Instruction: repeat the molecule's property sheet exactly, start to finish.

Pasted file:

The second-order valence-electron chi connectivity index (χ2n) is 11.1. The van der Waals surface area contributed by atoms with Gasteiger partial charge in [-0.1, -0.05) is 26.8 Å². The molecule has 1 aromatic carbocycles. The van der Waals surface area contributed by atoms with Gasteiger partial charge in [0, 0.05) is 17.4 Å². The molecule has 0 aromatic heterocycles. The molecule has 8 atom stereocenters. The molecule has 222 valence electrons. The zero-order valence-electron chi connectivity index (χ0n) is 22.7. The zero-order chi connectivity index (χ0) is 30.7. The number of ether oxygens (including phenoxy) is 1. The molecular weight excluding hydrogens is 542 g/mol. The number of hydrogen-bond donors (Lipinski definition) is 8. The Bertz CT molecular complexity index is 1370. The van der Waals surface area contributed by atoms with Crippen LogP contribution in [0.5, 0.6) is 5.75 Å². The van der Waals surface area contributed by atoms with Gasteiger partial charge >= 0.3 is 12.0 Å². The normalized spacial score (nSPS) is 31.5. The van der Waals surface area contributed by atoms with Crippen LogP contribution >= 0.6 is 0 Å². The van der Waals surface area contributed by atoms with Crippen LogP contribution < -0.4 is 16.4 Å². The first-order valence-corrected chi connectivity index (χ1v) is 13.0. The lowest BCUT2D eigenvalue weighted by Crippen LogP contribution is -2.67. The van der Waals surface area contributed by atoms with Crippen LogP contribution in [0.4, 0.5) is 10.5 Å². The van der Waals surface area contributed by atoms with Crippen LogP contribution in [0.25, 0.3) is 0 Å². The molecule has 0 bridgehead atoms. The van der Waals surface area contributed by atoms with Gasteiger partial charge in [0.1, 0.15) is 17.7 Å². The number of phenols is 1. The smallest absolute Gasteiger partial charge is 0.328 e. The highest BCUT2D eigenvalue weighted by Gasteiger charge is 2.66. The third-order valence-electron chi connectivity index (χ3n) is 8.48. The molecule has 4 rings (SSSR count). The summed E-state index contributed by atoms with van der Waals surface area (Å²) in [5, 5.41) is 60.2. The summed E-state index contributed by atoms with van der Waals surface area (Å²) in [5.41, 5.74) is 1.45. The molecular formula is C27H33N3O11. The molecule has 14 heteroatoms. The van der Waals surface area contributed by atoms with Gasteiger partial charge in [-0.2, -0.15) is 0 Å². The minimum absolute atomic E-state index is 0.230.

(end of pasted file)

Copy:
The second-order valence-electron chi connectivity index (χ2n) is 11.1. The van der Waals surface area contributed by atoms with Gasteiger partial charge in [-0.1, -0.05) is 26.8 Å². The molecule has 1 aromatic carbocycles. The van der Waals surface area contributed by atoms with Gasteiger partial charge in [0, 0.05) is 17.4 Å². The molecule has 0 aromatic heterocycles. The molecule has 8 atom stereocenters. The molecule has 222 valence electrons. The zero-order valence-electron chi connectivity index (χ0n) is 22.7. The zero-order chi connectivity index (χ0) is 30.7. The number of ether oxygens (including phenoxy) is 1. The molecular weight excluding hydrogens is 542 g/mol. The number of hydrogen-bond donors (Lipinski definition) is 8. The Bertz CT molecular complexity index is 1370. The van der Waals surface area contributed by atoms with Crippen LogP contribution in [0.5, 0.6) is 5.75 Å². The van der Waals surface area contributed by atoms with Gasteiger partial charge >= 0.3 is 12.0 Å². The normalized spacial score (nSPS) is 31.5. The van der Waals surface area contributed by atoms with Crippen LogP contribution >= 0.6 is 0 Å². The van der Waals surface area contributed by atoms with Crippen LogP contribution < -0.4 is 16.4 Å². The first-order valence-corrected chi connectivity index (χ1v) is 13.0. The lowest BCUT2D eigenvalue weighted by Crippen LogP contribution is -2.67. The van der Waals surface area contributed by atoms with Crippen LogP contribution in [0.4, 0.5) is 10.5 Å². The van der Waals surface area contributed by atoms with Crippen LogP contribution in [0.25, 0.3) is 0 Å². The molecule has 0 bridgehead atoms. The van der Waals surface area contributed by atoms with Gasteiger partial charge in [0.1, 0.15) is 17.7 Å². The number of phenols is 1. The smallest absolute Gasteiger partial charge is 0.328 e. The highest BCUT2D eigenvalue weighted by Gasteiger charge is 2.66. The third-order valence-electron chi connectivity index (χ3n) is 8.48. The molecule has 4 rings (SSSR count). The summed E-state index contributed by atoms with van der Waals surface area (Å²) in [5, 5.41) is 60.2. The summed E-state index contributed by atoms with van der Waals surface area (Å²) in [5.41, 5.74) is 1.45. The molecular formula is C27H33N3O11. The molecule has 14 heteroatoms. The van der Waals surface area contributed by atoms with Gasteiger partial charge in [-0.2, -0.15) is 0 Å². The minimum absolute atomic E-state index is 0.230.